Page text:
Your donation today gets you two things to keep you going – your daily news fix and your new favorite mug.
QR codes and dramatic vistas: tips for traveling during the pandemic
Share Now on:
It might be tough to imagine traveling again, but it is happening slowly in China.
The Chinese national health commission has been reporting, on average, a handful of COVID-19 infections and over a dozen asymptomatic cases a day for the last two weeks.
The country’s borders remain shut to foreigners even if they have a valid work visa, but in theory people can travel freely within the country.
During the recent labor holiday, tourism revenue dropped by 60% to 47.6 billion yuan ($6.7 billion) from May 1 to May 5 compared to last year. The number of trips made during the same period dropped 41% to 115 million.
However, without a vaccine, there are still many measures in place to help stop the spread of the coronavirus.
I recently got a taste of those measures on my vacation in the lush greenery of southwestern China’s Yunnan province, 1,600 miles from Shanghai.
Here are my tips for traveling in a COVID-19 world.
Coronavirus travel tip #1: Book more time off because it’ll take longer to reach your vacation spot
What is usually a 3.5-hour direct flight from Shanghai to my destination city of Dali took more than 12 hours. Flights in and out of the Dali airport have been cut by more than half.
The fastest route I found was to fly from Shanghai to the provincial capital of Kunming, hop on a high-speed train to Dali, then take a Didi (the Uber or Lyft of China) to the ancient village of Shuanglang.
Coronavirus travel tip #2: Do not expect much social distancing
There was not one empty seat on my flight from Shanghai to Kunming.
Even when space was not confined, like during my visit to the Mount Cangshan UNESCO geopark, tourists stood shoulder-to-shoulder despite the stickers and signs reminding them to stand about 5 feet apart.
Security guards and park staff did not bother to enforce social distancing either.
Instead, they hollered at tourists to fill out health declarations, which then assigns people a colored QR code: green means healthy, yellow indicates the person might need to be quarantined and red means a suspected or confirmed coronavirus carrier.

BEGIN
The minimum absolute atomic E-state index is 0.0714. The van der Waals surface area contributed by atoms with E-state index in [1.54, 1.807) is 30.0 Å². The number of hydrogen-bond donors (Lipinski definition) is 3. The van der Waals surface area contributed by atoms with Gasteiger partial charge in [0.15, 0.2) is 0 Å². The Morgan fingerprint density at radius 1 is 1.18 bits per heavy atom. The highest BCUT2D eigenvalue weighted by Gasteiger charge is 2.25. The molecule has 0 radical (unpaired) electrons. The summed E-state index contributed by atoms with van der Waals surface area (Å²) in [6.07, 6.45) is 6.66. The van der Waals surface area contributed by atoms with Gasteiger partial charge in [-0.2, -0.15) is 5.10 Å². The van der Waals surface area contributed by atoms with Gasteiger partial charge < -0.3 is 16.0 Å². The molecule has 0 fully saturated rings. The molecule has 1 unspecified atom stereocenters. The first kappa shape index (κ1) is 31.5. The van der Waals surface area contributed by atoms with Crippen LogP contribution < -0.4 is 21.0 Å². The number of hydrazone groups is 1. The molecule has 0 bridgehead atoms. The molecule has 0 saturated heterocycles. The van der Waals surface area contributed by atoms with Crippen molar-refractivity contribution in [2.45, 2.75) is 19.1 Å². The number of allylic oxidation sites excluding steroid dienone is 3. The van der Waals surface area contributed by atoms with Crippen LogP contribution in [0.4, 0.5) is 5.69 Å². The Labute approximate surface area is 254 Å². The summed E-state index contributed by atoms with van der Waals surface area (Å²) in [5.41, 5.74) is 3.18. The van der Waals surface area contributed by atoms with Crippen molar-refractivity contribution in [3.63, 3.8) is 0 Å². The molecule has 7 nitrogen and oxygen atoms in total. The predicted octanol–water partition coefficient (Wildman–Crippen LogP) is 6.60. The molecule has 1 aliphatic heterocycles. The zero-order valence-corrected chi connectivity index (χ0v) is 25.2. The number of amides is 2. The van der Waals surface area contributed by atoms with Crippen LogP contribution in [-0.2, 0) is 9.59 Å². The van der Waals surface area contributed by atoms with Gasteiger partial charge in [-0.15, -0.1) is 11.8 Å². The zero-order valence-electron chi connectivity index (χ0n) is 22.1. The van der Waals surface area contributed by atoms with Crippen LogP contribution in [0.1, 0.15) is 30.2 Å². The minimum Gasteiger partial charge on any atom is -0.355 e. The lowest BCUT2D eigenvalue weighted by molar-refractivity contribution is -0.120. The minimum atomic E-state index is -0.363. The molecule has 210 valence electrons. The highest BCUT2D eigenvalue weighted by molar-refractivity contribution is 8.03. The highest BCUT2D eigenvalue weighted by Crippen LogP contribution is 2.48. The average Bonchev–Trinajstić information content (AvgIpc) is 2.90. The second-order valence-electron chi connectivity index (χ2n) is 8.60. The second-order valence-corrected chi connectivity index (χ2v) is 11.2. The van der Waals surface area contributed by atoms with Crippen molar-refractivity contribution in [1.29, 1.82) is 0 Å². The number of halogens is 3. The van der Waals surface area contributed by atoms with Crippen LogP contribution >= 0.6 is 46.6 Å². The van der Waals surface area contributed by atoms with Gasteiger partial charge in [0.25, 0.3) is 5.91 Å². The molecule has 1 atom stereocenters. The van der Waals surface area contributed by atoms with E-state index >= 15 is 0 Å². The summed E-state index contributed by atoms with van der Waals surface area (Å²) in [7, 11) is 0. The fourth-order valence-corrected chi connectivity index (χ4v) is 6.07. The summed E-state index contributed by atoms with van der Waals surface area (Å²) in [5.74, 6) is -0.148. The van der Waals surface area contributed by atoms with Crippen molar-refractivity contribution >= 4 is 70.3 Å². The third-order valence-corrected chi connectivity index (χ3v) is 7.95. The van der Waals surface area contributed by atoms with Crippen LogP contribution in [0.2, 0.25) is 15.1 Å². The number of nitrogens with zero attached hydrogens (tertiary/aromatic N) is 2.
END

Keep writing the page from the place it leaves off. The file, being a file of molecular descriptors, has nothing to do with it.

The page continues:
Coronavirus travel tip #3: Forget data privacy
I cannot travel without a green QR health code.
The Shanghai government has assigned me one, but it is not valid in Yunnan province.
Prior to my booking a hotel, the staff sent me a QR code to scan using either Alipay or WeChat, which already hold enormous amounts of my information.
Then I enter details I usually fill out when I arrive from a foreign country: name, date of entry into China, hotel address, passport and cell numbers.
Once I receive a green QR code, the hotel accepts my booking.
A green health QR code can also allow me to exit the airport in Kunming and get past security at the train station to buy tickets, but it is not enough to get me into the platform area.
Since the Chinese state-run media has focused on recent infections being imported, local authorities have done extra checks on foreigners, even though a lot of the cases are Chinese nationals returning from abroad.
At one point, three men in hazmat suits from the police, health bureau and railway authority hover over my passport to take photos.
One by one, they pepper me with the same questions: “Which country are you from? What is your cell number? When did you last enter China?”
Then they send all that information plus the snaps of my passport on WeChat.
I have no idea who they sent my information to, but the app has zero end-to-end encryption.
Another three rail station staff people write down my name and cellphone and passport numbers in their booklets.